Objectives: To asses formally the prevalence of ASD in a sample of young people with DMD; and to test the hypothesis that mutations further downstream in the dystrophin gene carry the greatest risk of causing neurodevelopmental disturbance.
Methods: Participants were 112 (mean age = 9.5 years) boys with DMD, attending the neuromuscular outpatient departments at Great Ormond Street Hospital (London) and Gemelli Hospital (Rome). Parents completed the Social and Communication Disorders Checklist (SCDC) as a screen for ASD. Targeted neuropsychological assessments included: (1) Wechsler Intelligence Scale for Children-IV (WISC-IV); (2) the Dimensional, Diagnostic and Developmental Interview (3Di); (3) the Conners-3; and (4) the Child Behaviour Checklist. Within this sample 39 had a mutation upstream of exon 30 of the dystrophin gene; 85 had a mutation between exons 31 and 62; and 12 had mutations downstream of exon 62.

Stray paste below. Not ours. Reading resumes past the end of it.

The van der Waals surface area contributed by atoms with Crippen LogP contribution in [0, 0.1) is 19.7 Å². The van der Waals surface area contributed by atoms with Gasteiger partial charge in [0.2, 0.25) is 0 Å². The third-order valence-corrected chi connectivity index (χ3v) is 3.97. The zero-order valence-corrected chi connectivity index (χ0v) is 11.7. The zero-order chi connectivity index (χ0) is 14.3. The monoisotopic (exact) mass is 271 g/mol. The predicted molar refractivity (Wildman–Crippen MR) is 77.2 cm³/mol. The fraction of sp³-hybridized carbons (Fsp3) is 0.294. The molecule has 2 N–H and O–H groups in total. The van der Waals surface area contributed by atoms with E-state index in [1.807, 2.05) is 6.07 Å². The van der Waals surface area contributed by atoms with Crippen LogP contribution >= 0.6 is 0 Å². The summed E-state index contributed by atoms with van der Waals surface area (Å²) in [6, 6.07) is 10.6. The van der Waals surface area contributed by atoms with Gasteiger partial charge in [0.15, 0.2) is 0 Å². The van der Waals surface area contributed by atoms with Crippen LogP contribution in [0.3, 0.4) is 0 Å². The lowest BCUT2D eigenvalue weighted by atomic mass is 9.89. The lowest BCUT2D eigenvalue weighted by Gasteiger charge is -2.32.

Results: Forty per cent of the sample scored above the cut-off for probable ASD caseness on the SCDC screening measure. Subsequent detailed and rigorous assessment using the 3Di suggested a prevalence for ASD of 24% within this sample. Estimated rates of ADHD (35%) and internalising problems (30%) were also high. In addition general intellectual disability was found in 28% of the boys with DMD tested using the WISC-IV. SCDC score and intellectual ability were both associated with genotype: children who had a mutation downstream of exon 62 were most severely affected.
Conclusions: Rates of neurodevelopmental difficulties, including ASD, are elevated in DMD compared to general paediatric samples. Boys with mutations downstream of exon 62 have the highest risk of neurodevelopmental disorder, including autistic social communication impairment. Our findings highlight the need to clarify the role of dystrophin in neurodevelopment, and to investigate whether the gene-protein-brain-behaviour pathway we describe has relevance to cases of ASD outside of DMD.
See more of: Genetic Factors in ASD
See more of: Biological Mechanisms